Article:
Hyogo, Oct. 1 — Awaji Island in Hyogo Prefecture is famous in Japan for its onions, and there on the island, you’ll see a lot of unusual-looking vehicles called farmers’ cars or nominsha in Japanese, custom cars which are built at local iron works by hand-assembling automotive parts and components taken from used automobiles.
One of the distinctive features shared by all nominsha vehicles is its extraordinary mobility. This is created by combining extra large tires taken from construction vehicles and engines from used passengers vehicles so that the drivers can go up and down easily across the ridges. No other vehicle can drive directly in the onion fields for farmers to load a significant amount of onions, a lot more than how they can do with usual light-duty trucks, and take them to warehouses designed to dry onions.
Most of the farmers in the southern part of the Island, where onion production is popular, have the farmers’ cars. Ikuo Yamaguchi is a 68-year-old onion farmer from Minami-Awaji town. “With the farmers’ cars, we can work on wet, muddy fields even after the rain. They are as tough as the tanks and last for decades,” he said.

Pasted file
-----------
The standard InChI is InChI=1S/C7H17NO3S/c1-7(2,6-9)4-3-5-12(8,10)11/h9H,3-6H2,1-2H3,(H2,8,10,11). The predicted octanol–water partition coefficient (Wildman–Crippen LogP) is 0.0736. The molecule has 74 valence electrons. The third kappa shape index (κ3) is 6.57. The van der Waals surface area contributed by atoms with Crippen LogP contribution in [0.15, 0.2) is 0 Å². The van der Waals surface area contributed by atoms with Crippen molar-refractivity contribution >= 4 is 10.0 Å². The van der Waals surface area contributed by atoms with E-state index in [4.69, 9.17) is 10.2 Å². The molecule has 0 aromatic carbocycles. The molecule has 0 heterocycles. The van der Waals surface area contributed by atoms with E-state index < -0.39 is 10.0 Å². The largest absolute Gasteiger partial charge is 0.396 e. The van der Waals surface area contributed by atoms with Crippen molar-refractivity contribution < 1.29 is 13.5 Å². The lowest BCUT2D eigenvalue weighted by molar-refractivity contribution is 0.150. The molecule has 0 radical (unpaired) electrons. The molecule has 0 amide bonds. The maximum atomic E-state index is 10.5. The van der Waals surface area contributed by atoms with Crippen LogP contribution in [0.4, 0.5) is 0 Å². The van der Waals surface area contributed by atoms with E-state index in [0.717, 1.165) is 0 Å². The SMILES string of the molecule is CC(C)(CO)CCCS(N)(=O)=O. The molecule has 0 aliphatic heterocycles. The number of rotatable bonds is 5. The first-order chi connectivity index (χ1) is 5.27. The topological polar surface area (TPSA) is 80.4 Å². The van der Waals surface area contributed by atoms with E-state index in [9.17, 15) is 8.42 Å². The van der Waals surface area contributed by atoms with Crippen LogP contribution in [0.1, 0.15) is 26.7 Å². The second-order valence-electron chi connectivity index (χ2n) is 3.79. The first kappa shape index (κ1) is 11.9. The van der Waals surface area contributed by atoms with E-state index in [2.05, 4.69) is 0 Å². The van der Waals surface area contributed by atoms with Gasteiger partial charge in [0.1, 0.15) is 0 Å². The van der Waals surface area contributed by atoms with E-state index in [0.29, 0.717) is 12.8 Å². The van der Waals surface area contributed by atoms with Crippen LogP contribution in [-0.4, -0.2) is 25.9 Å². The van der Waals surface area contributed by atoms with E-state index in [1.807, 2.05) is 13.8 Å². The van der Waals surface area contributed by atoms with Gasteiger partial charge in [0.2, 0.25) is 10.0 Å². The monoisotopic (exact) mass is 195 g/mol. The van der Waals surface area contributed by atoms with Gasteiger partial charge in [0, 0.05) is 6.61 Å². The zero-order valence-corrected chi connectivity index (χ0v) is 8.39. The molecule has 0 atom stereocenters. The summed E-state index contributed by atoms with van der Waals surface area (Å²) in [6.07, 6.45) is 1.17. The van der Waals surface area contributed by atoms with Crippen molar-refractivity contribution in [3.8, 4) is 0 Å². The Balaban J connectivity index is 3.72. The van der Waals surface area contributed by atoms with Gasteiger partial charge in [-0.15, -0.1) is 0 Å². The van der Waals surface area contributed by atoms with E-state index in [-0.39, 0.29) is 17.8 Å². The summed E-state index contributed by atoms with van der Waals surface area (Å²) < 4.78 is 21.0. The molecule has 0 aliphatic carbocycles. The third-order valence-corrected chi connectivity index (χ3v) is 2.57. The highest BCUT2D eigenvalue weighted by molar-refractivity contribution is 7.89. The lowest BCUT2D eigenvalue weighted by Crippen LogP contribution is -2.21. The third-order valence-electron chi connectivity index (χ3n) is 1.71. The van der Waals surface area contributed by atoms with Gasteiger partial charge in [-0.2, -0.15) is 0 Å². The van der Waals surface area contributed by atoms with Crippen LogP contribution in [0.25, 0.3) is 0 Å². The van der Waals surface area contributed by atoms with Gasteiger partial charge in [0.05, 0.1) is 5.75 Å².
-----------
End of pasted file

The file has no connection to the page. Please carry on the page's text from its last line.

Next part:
Currently, there are approximately 4,000 nominsha vehicles working on the island. All of them were built at local iron works by assembling second-hand engines, gearboxes, and drivetrain on the steel frames welded at their factories. Each vehicle’s width, colors, and functions are customized to meet the needs of each farmer. Each car costs around 1,000,000 yen to 15,000,000 yen.
The nominsha was introduced in the early 1960s, formerly as something simpler that worked with agricultural power generators. However, they have continued to evolve with the addition of functions such as a four-wheel drive unit, a lift and a dump units on their platforms.
Kazuya Emoto, 71, runs one of the pioneering iron works, Emoto Tekko, which still makes the nominsha. “So far, I’ve built more than 2,000 nominsha vehicles. I once made 130 of them a year,” he said. He also said that his nominsha was shipped to some of the Okinawa islands to help sugarcane farmers on the remote islands.
However, the growing popularity of Japanese used cars abroad has lead to a lack of second-hand automotive parts and components in Japan. As a result, the number of nominsha production is now on a decrease. “The one I’m working on now will be the last one I can build,” Emoto said.